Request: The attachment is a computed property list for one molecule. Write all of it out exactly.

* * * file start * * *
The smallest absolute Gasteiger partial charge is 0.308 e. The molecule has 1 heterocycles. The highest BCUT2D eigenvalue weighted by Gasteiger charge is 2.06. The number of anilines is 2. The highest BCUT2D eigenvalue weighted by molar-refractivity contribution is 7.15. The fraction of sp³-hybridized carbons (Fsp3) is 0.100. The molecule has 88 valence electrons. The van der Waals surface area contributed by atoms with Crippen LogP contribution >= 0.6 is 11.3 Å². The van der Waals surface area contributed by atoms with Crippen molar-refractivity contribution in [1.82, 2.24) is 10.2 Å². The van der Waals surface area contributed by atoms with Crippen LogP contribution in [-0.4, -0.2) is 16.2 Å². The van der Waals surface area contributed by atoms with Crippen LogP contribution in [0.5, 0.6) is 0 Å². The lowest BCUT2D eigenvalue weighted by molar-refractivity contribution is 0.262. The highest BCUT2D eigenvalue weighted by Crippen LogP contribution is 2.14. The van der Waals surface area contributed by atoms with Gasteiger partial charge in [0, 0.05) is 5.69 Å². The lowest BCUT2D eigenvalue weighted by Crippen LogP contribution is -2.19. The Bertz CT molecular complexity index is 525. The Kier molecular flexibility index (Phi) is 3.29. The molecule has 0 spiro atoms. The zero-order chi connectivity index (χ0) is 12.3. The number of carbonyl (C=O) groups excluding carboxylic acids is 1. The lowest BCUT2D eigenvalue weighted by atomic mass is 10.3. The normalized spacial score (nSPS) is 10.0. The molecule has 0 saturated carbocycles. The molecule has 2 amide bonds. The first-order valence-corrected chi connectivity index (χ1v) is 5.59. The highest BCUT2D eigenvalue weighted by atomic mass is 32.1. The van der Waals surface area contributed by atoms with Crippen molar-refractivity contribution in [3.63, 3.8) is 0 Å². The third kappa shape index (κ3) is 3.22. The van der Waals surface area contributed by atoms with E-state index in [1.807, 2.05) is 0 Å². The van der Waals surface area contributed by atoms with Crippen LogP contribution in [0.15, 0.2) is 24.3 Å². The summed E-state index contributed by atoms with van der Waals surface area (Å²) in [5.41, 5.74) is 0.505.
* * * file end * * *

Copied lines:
The smallest absolute Gasteiger partial charge is 0.308 e. The molecule has 1 heterocycles. The highest BCUT2D eigenvalue weighted by Gasteiger charge is 2.06. The number of anilines is 2. The highest BCUT2D eigenvalue weighted by molar-refractivity contribution is 7.15. The fraction of sp³-hybridized carbons (Fsp3) is 0.100. The molecule has 88 valence electrons. The van der Waals surface area contributed by atoms with Crippen LogP contribution >= 0.6 is 11.3 Å². The van der Waals surface area contributed by atoms with Crippen molar-refractivity contribution in [1.82, 2.24) is 10.2 Å². The van der Waals surface area contributed by atoms with Crippen LogP contribution in [-0.4, -0.2) is 16.2 Å². The van der Waals surface area contributed by atoms with Crippen LogP contribution in [0.5, 0.6) is 0 Å². The lowest BCUT2D eigenvalue weighted by molar-refractivity contribution is 0.262. The highest BCUT2D eigenvalue weighted by Crippen LogP contribution is 2.14. The van der Waals surface area contributed by atoms with Gasteiger partial charge in [0, 0.05) is 5.69 Å². The lowest BCUT2D eigenvalue weighted by Crippen LogP contribution is -2.19. The Bertz CT molecular complexity index is 525. The Kier molecular flexibility index (Phi) is 3.29. The molecule has 0 spiro atoms. The zero-order chi connectivity index (χ0) is 12.3. The number of carbonyl (C=O) groups excluding carboxylic acids is 1. The lowest BCUT2D eigenvalue weighted by atomic mass is 10.3. The normalized spacial score (nSPS) is 10.0. The molecule has 0 saturated carbocycles. The molecule has 2 amide bonds. The first-order valence-corrected chi connectivity index (χ1v) is 5.59. The highest BCUT2D eigenvalue weighted by atomic mass is 32.1. The van der Waals surface area contributed by atoms with Crippen molar-refractivity contribution in [3.63, 3.8) is 0 Å². The third kappa shape index (κ3) is 3.22. The van der Waals surface area contributed by atoms with E-state index in [1.807, 2.05) is 0 Å². The van der Waals surface area contributed by atoms with Crippen LogP contribution in [0.15, 0.2) is 24.3 Å². The summed E-state index contributed by atoms with van der Waals surface area (Å²) in [5.41, 5.74) is 0.505.